Myanmar court convicts Suu Kyi on two more corruption charges

Myanmar court convicts Suu Kyi on two more corruption charges

Myanmar’s government sentenced ousted leader Aung San Suu Kyi to six years in prison on Wednesday for corruption, taking the Nobel laureate’s total prison time to 26 years, a source with knowledge of the matter said.

The source said Suu Kyi was sentenced to “three years each on two counts of corruption” in which she was accused of taking bribes from a businessman, adding that the conditions would be met simultaneously.

Closed since the putsch last year, Suu Kyi has already been convicted by a closed junta court of corruption and other charges.

In the latest case, the Nobel laureate – who has been in military custody since the night of the coup – was accused of accepting a $550,000 bribe from businessman Mong Week.

The source said Suu Kyi – who denies all charges against her – appeared to be in good health and would appeal.

He is currently on trial for five other corruption charges.

Journalists have been barred from attending court hearings and Suu Kyi’s lawyers have been banned from speaking to the media.

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Suu Kyi has been the face of Myanmar’s democratic hopes for more than 30 years and was previously a political prisoner. Since February 2021, he has been confined by the military once again, his link with the outside world now limited to brief pre-trial meetings with lawyers.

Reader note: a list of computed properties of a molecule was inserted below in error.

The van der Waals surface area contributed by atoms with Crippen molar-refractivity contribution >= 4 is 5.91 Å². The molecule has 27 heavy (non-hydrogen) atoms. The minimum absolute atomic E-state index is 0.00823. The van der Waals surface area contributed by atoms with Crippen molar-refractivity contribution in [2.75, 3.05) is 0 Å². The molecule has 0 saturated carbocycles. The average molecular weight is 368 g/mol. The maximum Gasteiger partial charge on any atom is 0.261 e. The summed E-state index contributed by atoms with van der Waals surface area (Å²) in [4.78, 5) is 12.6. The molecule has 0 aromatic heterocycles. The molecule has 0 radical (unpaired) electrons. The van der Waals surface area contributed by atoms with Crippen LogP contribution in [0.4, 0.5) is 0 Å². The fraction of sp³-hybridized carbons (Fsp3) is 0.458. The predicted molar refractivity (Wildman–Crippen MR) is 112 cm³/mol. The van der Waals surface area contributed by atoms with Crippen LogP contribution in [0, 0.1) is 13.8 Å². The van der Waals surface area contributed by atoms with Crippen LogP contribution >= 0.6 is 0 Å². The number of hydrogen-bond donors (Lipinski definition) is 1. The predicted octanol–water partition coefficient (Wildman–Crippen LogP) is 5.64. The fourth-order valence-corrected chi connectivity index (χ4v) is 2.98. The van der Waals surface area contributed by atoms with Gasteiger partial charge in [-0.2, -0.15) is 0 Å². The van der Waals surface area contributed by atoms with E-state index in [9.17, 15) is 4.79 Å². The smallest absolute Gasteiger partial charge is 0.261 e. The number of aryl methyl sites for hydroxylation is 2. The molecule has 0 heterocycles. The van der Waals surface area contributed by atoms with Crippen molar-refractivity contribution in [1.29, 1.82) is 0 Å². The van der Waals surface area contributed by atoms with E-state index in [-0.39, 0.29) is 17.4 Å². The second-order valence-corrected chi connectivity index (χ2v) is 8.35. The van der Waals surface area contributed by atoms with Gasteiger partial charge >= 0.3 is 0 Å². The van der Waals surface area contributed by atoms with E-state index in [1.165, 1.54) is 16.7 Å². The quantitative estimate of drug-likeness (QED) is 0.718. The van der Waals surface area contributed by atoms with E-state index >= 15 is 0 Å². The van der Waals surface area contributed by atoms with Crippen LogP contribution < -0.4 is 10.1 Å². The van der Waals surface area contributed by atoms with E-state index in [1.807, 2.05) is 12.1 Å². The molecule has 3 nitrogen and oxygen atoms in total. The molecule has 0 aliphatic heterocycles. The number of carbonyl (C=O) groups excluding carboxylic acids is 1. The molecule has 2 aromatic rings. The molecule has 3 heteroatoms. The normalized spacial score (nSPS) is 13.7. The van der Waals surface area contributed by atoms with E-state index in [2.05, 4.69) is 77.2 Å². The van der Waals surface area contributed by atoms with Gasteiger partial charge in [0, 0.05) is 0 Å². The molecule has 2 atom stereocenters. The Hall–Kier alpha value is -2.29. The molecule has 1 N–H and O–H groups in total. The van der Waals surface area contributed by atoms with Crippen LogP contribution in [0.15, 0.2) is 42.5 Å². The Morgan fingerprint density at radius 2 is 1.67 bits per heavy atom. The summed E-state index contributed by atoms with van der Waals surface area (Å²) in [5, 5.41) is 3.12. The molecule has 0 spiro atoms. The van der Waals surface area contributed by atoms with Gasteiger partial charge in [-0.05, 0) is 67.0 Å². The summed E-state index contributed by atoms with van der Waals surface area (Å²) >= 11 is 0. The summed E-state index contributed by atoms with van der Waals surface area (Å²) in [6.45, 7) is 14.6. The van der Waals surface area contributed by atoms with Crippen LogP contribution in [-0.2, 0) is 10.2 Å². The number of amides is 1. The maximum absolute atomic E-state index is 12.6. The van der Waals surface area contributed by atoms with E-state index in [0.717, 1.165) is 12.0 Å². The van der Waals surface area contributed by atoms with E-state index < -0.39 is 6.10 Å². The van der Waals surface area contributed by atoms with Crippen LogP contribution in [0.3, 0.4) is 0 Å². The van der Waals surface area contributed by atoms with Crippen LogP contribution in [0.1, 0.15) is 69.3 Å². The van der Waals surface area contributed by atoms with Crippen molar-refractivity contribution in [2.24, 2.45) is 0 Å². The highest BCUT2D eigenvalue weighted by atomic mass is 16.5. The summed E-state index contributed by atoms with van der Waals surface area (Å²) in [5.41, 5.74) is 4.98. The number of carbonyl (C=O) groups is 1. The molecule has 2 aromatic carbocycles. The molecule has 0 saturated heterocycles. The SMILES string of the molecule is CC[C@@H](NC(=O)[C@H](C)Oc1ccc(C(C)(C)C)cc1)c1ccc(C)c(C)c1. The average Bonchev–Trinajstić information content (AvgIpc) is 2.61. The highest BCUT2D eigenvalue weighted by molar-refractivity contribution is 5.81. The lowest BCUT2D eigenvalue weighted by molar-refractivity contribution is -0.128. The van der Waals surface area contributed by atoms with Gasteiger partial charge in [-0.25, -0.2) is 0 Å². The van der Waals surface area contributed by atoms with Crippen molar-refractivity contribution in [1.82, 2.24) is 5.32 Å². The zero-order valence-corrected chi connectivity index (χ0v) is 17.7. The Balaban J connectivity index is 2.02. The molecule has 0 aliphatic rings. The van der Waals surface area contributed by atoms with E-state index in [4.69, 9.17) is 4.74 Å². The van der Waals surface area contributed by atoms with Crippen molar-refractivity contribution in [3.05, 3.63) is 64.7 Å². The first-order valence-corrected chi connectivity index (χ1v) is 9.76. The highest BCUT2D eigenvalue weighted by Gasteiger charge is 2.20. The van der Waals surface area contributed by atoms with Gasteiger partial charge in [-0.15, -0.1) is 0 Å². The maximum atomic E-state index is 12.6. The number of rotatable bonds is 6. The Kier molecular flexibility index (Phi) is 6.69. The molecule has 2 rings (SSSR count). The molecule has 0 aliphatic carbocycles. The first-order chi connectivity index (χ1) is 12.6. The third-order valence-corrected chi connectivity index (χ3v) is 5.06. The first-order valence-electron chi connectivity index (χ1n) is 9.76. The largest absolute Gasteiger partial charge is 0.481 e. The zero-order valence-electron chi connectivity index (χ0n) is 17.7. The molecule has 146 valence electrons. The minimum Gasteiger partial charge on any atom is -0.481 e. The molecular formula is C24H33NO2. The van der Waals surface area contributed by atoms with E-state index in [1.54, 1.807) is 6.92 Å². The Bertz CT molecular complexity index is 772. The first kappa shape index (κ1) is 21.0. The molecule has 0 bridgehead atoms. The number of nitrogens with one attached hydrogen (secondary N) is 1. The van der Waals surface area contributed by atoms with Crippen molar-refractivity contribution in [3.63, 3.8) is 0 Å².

Several of his political allies have also been arrested since the coup, with a chief minister sentenced to 75 years in prison.

Last year, a military broadcaster broadcast a video from Maung Week saying that he had given Suu Kyi $550,000 over several years.

Mong Weeks said he has donated money to senior government figures for the good of his business.

The Southeast Asian nation has been in turmoil ever since the military seized power, leading to widespread armed resistance.

The junta has responded with an action that rights groups say has included the destruction of villages, mass extra-judicial killings and airstrikes on civilians.

According to the United Nations Children’s Agency, more than a million people have been displaced since the coup.

According to a local watchdog group, more than 2,300 people have been killed and more than 15,000 arrested since the military seized power.

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